Had the government actually deemed NIR data IL5 at the outset, and said so clearly, I think more than a few infosec professsionals might have felt slightly better about the whole misbegotten programme. Except, of course, an IL5 NIR would have been so expensive as to be impossible in the first place...
You comments presuppose that..
..the disks can be 'wiped'. You'd be amazed how easy it is for forensics to recover data from 'wiped' disks (yes, even the us DoD wiped ones).
I once saw an demonstration where data was recovered from a disk that had been wiped multiple times (re-written, wiped, re-written, etc). Fascinating stuff.
Anyway - for this Impact Level (5) you really need to destroy it (shred).
Warning from Scotland
Scotland has been quietly developing the eCare system which makes the NIR look quite tame.
One of the main main justifications for gathering information is that it will protect children.
There is evidence that this set-up may be destined for further roll-out.
Read Kenneth Roy in the Scottish Review:
"'Scotland has quietly led the way in the national data sharing agenda with its innovative eCare programme,' enthuses a journal devoted to the exciting new world of information-sharing. The key word in that sentence is quietly."
Recovering deleted data
"I once saw an demonstration where data was recovered from a disk that had been wiped multiple times (re-written, wiped, re-written, etc). Fascinating stuff."
Do you have a source for this? I was under the impression that recovering usable data from a zero-written hard disk was an urban myth, and that even with the best equipment, there was only a 50% bit recovery rate (which would be useless). I'd be very interested to see evidence to the contrary though!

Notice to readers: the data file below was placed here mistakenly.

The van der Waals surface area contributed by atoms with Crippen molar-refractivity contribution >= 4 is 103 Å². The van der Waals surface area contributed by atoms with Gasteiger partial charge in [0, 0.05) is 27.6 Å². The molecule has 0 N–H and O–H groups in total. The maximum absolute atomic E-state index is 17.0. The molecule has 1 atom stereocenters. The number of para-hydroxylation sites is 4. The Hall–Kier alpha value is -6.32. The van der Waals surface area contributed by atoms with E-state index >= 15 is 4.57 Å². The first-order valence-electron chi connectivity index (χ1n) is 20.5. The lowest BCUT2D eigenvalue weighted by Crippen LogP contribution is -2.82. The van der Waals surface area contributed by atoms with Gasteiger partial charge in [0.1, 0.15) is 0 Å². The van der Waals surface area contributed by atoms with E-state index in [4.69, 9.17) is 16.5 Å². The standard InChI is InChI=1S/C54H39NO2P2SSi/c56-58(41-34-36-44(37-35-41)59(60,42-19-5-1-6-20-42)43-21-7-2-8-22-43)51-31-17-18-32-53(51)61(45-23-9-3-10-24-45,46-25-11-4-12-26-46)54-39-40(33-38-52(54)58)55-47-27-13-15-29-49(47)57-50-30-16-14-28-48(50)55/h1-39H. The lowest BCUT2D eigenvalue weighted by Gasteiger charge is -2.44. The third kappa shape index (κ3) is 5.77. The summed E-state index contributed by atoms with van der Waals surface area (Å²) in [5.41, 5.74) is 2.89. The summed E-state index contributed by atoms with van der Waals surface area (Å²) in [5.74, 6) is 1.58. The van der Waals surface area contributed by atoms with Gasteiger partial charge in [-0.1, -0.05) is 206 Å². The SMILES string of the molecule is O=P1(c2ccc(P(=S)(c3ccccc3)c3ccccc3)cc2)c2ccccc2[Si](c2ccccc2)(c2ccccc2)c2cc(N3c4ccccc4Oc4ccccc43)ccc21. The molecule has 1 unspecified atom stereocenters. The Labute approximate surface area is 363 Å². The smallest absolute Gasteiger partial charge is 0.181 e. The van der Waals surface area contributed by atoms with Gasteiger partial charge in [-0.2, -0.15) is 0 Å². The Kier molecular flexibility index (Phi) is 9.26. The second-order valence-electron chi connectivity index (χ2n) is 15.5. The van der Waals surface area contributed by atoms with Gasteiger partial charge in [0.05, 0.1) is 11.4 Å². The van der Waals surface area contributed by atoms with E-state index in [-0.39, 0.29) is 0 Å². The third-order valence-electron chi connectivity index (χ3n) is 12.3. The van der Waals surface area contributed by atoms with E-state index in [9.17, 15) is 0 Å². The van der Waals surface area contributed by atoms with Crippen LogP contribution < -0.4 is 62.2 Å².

Data recovery myth
I asked an data recovery expert the same question (no names, but he was an expert witness in the Dr. David Kelly case). He said that no-one offers hardware data recovery commercially in the UK and he was dubious as to whether MI5 or MI6 could do it either. Wipe your data once and it's gone; although you have to beware of bad areas on the disk which have been marked as unusable by the OS and make sure you get any swapfile - so there is a small case for shredding, I'll admit.
Hardware data recovery to find the "ghost image" at the side of the main track was postulated years ago when areal densities were many times lower. Modern disks pack the data so tightly that they have to use probability theory to identify what the bit pattern is.
Some people will view the demise ofthe NIR with a misty eye.
I won't be one of them.
Personally I'd be happy if the *whole* contents of whatever wet brained idiots volunteered for this lunacy to be dumped to the internet (I believe Wikileaks has some spare capacity)
I'd rather bury the collection of meglomanical civil servants and government con-tractors, along with the equally wet brained ministers and junior ministers that were persuaded it was *such* a good thing.
You can bet some of this vermin have been "re-assigned" to whatever the IMP is now being "Re-branded".
Blunkett, Blair, Brown dreams all gone: How they wasted money
To think of all the pounds that will end up in the car crushers!
Government destruction means just that. A squaddy of security types accompany the discarded equipment to a favourite metal shredding outfit, featured on Discovery Channel, where their humongous metal shredder does it's evil to millions of pounds of equipment.
Enough to make a technician cry.
"We have to destroy all this data"
"Are you sure, it cost a lot to collect this and it will take years to do so again"
"well, maybe you are right. We'll make back-ups of the back-ups and then destroy the original back-ups and then all we will have remaining is the back-ups with the data in case we need it again"
"but we have to destroy it"
"we are, all the hardware is going to be trashed. We'll keep the data though"